Ode to Lemons Michelle Courtney Berry

Today,
the sun-glazed
bag of lemons
adorning the white counter
became
in my imagination,
not a bag
grabbed hastily
from supermarket bins
overflowing
with fruit, pepper, and melon
but
rather
that each lemon
was
plucked
tenderly
from
a limestone grove
on the Coast of Amalfi,
where the salt-tinged air
is ripe with birdsong
and each
syrupy-sweet
lemony-goodness
is a fist-sized
delight
in my hands,
that
drops
into
a cradle of wicker and twine.

I pull
the mesh bag’s
netting loose,
as though everything
now requires reverence,
as though
I could honor the journey
of  hands –not my own—
hands
that brought
such
luscious
fruit to market
without
the slightest recognition.

My own hands twist
the golden orbs,
over
and
over
marveling
at their scented beauty.

My hands
were honored
in this way
by
these
heavenly
lemons,

as I sighed
in front of the kitchen window.

Ode to Lemons

Having just returned home with a bag of Meyer lemons last February, I read this poem more closely than I might otherwise have. It seemed directed at me then and now that our produce is so abundant, it came to me again.

Could it be that these lemons actually came from a limestone grove / on the Coast of Amalfi, / where the salt-tinged air / is ripe with birdsong? Already they hold a scent, even a sound that is beyond my kitchen.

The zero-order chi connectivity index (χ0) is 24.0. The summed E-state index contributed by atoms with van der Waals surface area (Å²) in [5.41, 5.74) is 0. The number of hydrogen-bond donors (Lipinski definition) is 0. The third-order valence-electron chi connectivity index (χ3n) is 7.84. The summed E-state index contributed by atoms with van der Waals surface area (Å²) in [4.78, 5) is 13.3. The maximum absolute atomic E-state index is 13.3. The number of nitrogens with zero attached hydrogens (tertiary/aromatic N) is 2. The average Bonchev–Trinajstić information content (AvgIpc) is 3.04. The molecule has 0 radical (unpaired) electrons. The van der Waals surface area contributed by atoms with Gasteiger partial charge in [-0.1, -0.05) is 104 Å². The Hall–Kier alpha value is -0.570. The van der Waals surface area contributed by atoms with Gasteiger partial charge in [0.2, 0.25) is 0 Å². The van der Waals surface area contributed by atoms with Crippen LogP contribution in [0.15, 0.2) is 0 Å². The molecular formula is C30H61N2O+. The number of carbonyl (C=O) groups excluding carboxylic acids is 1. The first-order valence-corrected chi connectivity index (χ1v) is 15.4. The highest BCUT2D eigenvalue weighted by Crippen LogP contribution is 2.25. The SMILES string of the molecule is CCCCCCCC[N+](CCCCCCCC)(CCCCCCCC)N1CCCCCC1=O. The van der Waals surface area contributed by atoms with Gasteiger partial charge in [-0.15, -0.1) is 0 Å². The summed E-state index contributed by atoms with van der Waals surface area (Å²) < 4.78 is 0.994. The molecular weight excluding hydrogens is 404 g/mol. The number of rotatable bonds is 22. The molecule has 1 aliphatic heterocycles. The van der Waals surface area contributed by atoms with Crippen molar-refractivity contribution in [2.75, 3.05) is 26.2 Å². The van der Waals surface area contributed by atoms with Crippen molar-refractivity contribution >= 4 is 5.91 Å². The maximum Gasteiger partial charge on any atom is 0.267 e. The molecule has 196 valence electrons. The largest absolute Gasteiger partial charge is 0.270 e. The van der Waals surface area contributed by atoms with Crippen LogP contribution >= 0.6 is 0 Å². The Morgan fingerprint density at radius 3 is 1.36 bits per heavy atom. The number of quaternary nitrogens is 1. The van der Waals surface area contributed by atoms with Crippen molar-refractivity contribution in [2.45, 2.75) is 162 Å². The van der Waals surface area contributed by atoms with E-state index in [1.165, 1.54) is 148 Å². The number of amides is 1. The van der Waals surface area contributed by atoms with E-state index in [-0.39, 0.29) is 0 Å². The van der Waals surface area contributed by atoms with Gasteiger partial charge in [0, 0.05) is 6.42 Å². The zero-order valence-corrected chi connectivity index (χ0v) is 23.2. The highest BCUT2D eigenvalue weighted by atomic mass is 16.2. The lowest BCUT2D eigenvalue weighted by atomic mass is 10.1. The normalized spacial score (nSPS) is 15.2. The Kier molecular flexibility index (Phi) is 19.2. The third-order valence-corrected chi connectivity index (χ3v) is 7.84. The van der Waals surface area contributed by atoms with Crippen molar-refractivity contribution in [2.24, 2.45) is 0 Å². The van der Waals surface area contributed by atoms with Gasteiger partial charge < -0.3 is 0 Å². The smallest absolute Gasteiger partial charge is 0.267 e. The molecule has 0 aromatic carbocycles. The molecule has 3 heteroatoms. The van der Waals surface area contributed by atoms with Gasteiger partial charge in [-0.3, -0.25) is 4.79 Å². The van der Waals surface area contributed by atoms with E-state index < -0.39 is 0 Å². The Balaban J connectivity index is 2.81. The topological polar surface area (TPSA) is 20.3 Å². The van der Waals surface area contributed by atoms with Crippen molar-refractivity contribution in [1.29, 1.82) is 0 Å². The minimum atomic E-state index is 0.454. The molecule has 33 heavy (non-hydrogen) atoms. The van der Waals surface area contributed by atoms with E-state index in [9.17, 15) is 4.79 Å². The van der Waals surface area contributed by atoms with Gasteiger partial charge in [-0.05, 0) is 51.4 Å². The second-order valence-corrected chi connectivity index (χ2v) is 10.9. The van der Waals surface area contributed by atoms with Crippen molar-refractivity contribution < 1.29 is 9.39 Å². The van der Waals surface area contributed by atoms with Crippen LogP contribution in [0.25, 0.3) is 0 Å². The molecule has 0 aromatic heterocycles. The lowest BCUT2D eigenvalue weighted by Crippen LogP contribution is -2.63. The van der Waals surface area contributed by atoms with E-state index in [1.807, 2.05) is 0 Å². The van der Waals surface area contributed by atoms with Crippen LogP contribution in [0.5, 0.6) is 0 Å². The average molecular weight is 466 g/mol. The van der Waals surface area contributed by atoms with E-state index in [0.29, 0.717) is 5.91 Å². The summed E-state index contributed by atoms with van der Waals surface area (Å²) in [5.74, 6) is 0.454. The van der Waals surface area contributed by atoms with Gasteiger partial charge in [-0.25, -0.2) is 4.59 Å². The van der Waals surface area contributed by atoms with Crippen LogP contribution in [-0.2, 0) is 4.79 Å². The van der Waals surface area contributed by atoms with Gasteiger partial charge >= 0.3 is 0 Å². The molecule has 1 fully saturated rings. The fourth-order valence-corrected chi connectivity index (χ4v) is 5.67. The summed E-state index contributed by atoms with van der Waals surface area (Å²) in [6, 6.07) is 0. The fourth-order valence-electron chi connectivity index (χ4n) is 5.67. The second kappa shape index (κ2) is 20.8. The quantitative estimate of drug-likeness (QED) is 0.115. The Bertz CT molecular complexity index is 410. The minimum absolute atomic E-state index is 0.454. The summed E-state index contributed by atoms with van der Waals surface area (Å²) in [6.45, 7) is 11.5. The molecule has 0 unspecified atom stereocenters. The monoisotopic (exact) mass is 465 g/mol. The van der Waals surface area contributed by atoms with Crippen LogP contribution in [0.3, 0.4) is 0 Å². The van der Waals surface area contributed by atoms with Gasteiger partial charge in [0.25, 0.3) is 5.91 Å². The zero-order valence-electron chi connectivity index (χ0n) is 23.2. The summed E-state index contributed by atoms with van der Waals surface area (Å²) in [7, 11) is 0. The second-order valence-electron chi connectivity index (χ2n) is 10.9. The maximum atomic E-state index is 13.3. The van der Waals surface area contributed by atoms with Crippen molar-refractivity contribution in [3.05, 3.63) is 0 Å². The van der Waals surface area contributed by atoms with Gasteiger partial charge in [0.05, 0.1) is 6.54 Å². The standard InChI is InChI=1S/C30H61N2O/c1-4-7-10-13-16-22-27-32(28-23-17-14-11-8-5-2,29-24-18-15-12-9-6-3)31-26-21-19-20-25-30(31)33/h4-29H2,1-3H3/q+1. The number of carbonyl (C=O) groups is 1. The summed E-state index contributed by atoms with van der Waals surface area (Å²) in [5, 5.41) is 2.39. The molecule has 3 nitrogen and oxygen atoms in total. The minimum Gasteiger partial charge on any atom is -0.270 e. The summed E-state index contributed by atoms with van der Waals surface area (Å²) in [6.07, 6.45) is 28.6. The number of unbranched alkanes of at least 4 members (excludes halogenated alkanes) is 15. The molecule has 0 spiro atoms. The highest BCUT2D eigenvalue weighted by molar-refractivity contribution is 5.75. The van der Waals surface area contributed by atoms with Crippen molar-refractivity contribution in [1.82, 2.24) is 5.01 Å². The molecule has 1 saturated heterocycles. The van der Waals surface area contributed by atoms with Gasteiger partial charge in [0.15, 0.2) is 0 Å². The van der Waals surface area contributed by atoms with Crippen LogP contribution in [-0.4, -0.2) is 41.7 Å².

How often do we honor the journey / of  hands even for a short moment of wonder, hands that have brought us this golden fruit? What might it be like to give reverence to the produce that we bring into our homes?

The poet speaks again of hands when she holds a lemon in her own, marveling / at their scented beauty and says her hands were honored by these lemons. I too have held these small Meyer lemons rolling them around on my skin to awaken their heavenly scent and feeling blessed by these tiny gifts.

Whatever sun-glazed fruit you hold in your hands in your kitchen this summer, take a moment to honor its journey to you and swoon at the scent. Already I’m thinking of peaches!

 

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